The Next Big Social Idea: Unconditional Basic Income Total Freedom Short from Tree Media on Vimeo.
In 2014, serious voices from Pope Francis to Thomas Piketty, in his book Capital in the Twenty-First Century, have lamented ever-widening inequality. Others have expressed concern that "the second machine age" of digital technologies will entail the massive elimination of jobs. Few, however, have proposed policy solutions equal to the scale of the problem. But there is one proposal -- perhaps the next big social idea -- that has emerged: Unconditional Basic Income. The UBI is a monthly monetary income granted every month, unconditionally, by a political community to each of its members from birth. The Next Big Social Idea: Unconditional Basic Income
Robin Hood Open Offices, Events & Labs. UK's First 'Share Shop' Opens for business. By Lucy Purdy / positivenews.org.uk SHARE - in Frome, Somerset - may be the first shop in the UK where lending rather than selling rules.
At this ‘borrowing hub’ items are loaned out rather than sold – and everything is personalised with the story of its previous owner. SHARE founders believe this nurtures trust and respect as well as providing a practical service. The store also aims to reduce waste, save customers money and train young people with practical skills through workshops and social events. People are asked to donate or lend useful, high quality items which the shop then lends out to others for several days at a time.
Duncan McCann: Community currencies is the real answer to Scotland’s currency conundrum. Duncan McCann, New Economics Foundation (NEF) researcher, writes for CommonSpace introducing NEF’s new book People Powered Money, and argues that whether or not Scotland has another independence referendum, progressives need to look beyond the myopic boundaries of 2014’s ‘currency debate’ FEW places have been forced to think about currency issues as much as Scotland over the last few years.
Indeed, the ‘Better Together’ campaign’s relentless emphasis on the uncertainty over whether an independent Scotland would continue to use Pound Sterling is thought to have been one of the most decisive factors in delivering a ‘No’ vote. Socially Responsible Shopping Crawls Upward While Charitable Giving Makes a Comeback in Third Annual Conscious Consumer Spending Index (#CCSIndex) TOMS Shoes, Microsoft, Honest Company, Whole Foods Among Most Cited Organizations in Inaugural #CCSIndex Top 20 Good Company Poll NASHVILLE, Tenn., Apr. 08 /CSRwire/ - All signs point toward continued, albeit modest, growth in social enterprise and the number of Americans who are doing more good with their daily spending, according to the third annual Conscious Consumer Spending Index (#CCSIndex).
In total, 1,021 Americans were polled this year for the ongoing benchmarking study, which is fueled by Good.Must.Grow. (GmG), a socially responsible marketing consultancy. The 2015 study found that 32 percent of Americans are planning to spend more with companies who are socially responsible in the year ahead, up from 30 percent in 2014 and 29 percent in 2013. Additionally, 64 percent confirmed the importance of buying from socially responsible companies, up from 60 percent in 2013.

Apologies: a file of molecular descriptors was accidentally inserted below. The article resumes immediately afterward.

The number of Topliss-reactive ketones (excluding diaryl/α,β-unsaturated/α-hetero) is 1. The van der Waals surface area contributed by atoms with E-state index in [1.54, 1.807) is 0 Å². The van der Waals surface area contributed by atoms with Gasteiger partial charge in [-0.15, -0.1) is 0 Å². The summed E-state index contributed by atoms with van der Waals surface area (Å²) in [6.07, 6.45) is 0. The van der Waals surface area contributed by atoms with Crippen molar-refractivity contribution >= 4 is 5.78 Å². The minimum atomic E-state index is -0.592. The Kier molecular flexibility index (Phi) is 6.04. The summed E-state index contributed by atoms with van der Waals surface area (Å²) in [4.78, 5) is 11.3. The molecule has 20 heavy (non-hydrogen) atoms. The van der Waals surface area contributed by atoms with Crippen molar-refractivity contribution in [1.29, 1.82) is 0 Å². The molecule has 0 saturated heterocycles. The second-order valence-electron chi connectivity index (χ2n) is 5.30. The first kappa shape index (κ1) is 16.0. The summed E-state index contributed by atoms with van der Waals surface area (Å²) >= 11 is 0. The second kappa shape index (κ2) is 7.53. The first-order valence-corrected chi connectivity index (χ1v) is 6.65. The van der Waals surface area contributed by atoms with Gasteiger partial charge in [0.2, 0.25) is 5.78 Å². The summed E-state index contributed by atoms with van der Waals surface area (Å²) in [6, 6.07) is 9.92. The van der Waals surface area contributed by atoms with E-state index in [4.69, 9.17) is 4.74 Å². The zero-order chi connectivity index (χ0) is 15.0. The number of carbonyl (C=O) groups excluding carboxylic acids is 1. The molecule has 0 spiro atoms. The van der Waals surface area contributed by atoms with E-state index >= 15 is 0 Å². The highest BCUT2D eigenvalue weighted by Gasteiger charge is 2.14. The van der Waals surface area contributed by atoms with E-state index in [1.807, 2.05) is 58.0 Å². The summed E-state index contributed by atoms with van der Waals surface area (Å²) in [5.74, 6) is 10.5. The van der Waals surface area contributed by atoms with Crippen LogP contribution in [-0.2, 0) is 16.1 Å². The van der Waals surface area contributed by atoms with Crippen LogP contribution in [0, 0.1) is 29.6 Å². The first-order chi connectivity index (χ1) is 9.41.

Despite the subtle progress over the past three years, there are causes for concern. This Shoemaker Has Turned A Peruvian Town Into A Fair Labor Fashion Hub. Lesley Riddoch: Share in community-led enterprises. You too could buy into businesses which are run by and for the benefit of local people, writes Lesley Riddoch I BOUGHT shares in a company last week – for the first time in my life.
As a young leftie my formative years at university were spent opposing the gigantic sale of family silver by Margaret Thatcher. Introducing the Local Bites Podcast. The International Society for Ecology & Culture (ISEC) is pleased to announce the launch of Local Bites, our new podcast series featuring leading voices and inspiring examples from the worldwide movement for localization (listen to one of our first two episodes below).
Across the world, millions of people are challenging corporate power and rebu ilding more just, democratic, ecological and human-scale economies – from the ground up. Literally hundreds of thousands of pro-local initiatives are sprouting out between the cracks of a destructive, consumerist and corporate-controlled global economy. Trade alternatives: an introduction. MEMEnomics by Said Dawlabani (summary) COULD ICELAND LEAD THE WAY TO A MONEYLESS ECONOMY? - Shout Out UK. Iceland could become the world’s first moneyless economy according to Irishman Colin Turner, founder of the Free World Charter (FWC), who has started a campaign to promote the idea of a resource based economy on the North Atlantic island.
Colin, who founded the FWC in 2011 and has already attracted almost 50,000 signatories from over 200 nations, believes that the self-sufficient nature of the Icelandic economy would make it a perfect candidate for a radical shift away from traditional capitalism. The campaign is already garnering support from prominent Icelandic individuals and organisations as Colin explained: “So why Iceland?
It’s an island that could easily become fully self-sufficient in terms of energy and food. There’s also a high degree of political and economic awareness and debate especially after events in recent years that have affected the global economy.”